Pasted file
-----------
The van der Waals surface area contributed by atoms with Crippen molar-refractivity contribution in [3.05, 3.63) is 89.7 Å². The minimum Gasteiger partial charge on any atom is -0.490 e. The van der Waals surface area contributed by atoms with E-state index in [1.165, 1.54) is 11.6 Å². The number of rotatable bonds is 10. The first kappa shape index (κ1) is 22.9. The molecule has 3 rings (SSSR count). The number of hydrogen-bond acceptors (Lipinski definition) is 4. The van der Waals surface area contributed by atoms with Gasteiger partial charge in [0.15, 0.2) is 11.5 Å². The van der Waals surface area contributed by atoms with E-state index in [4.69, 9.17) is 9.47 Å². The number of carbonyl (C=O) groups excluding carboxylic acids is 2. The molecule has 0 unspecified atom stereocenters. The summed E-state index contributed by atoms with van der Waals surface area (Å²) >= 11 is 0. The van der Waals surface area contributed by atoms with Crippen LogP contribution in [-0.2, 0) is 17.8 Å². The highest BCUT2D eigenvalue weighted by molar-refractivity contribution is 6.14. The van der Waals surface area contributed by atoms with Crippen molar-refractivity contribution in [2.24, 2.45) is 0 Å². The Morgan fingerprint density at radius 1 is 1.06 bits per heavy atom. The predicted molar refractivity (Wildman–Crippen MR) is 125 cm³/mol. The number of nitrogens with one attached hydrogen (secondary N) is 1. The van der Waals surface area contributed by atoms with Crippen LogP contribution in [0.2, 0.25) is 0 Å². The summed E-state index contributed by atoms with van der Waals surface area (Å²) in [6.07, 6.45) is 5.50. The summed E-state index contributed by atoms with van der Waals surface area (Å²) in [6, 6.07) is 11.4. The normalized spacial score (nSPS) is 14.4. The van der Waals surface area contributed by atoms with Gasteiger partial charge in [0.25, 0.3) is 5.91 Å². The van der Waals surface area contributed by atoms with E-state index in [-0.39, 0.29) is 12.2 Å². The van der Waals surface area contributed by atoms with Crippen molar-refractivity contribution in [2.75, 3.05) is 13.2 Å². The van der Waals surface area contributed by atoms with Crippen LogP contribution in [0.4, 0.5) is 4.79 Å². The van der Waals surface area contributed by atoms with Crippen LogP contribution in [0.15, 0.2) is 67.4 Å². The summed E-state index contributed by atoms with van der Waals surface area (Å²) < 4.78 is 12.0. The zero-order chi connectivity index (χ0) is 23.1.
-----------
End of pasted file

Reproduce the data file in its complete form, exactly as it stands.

The van der Waals surface area contributed by atoms with Crippen molar-refractivity contribution in [3.05, 3.63) is 89.7 Å². The minimum Gasteiger partial charge on any atom is -0.490 e. The van der Waals surface area contributed by atoms with E-state index in [1.165, 1.54) is 11.6 Å². The number of rotatable bonds is 10. The first kappa shape index (κ1) is 22.9. The molecule has 3 rings (SSSR count). The number of hydrogen-bond acceptors (Lipinski definition) is 4. The van der Waals surface area contributed by atoms with Gasteiger partial charge in [0.15, 0.2) is 11.5 Å². The van der Waals surface area contributed by atoms with E-state index in [4.69, 9.17) is 9.47 Å². The number of carbonyl (C=O) groups excluding carboxylic acids is 2. The molecule has 0 unspecified atom stereocenters. The summed E-state index contributed by atoms with van der Waals surface area (Å²) >= 11 is 0. The van der Waals surface area contributed by atoms with Crippen LogP contribution in [-0.2, 0) is 17.8 Å². The highest BCUT2D eigenvalue weighted by molar-refractivity contribution is 6.14. The van der Waals surface area contributed by atoms with Crippen molar-refractivity contribution in [2.24, 2.45) is 0 Å². The Morgan fingerprint density at radius 1 is 1.06 bits per heavy atom. The predicted molar refractivity (Wildman–Crippen MR) is 125 cm³/mol. The number of nitrogens with one attached hydrogen (secondary N) is 1. The van der Waals surface area contributed by atoms with Crippen LogP contribution in [0.2, 0.25) is 0 Å². The summed E-state index contributed by atoms with van der Waals surface area (Å²) in [6.07, 6.45) is 5.50. The summed E-state index contributed by atoms with van der Waals surface area (Å²) in [6, 6.07) is 11.4. The normalized spacial score (nSPS) is 14.4. The van der Waals surface area contributed by atoms with Gasteiger partial charge in [0.25, 0.3) is 5.91 Å². The van der Waals surface area contributed by atoms with E-state index in [-0.39, 0.29) is 12.2 Å². The van der Waals surface area contributed by atoms with Crippen molar-refractivity contribution in [2.75, 3.05) is 13.2 Å². The van der Waals surface area contributed by atoms with Crippen LogP contribution in [0.4, 0.5) is 4.79 Å². The van der Waals surface area contributed by atoms with Crippen LogP contribution in [0.15, 0.2) is 67.4 Å². The summed E-state index contributed by atoms with van der Waals surface area (Å²) < 4.78 is 12.0. The zero-order chi connectivity index (χ0) is 23.1.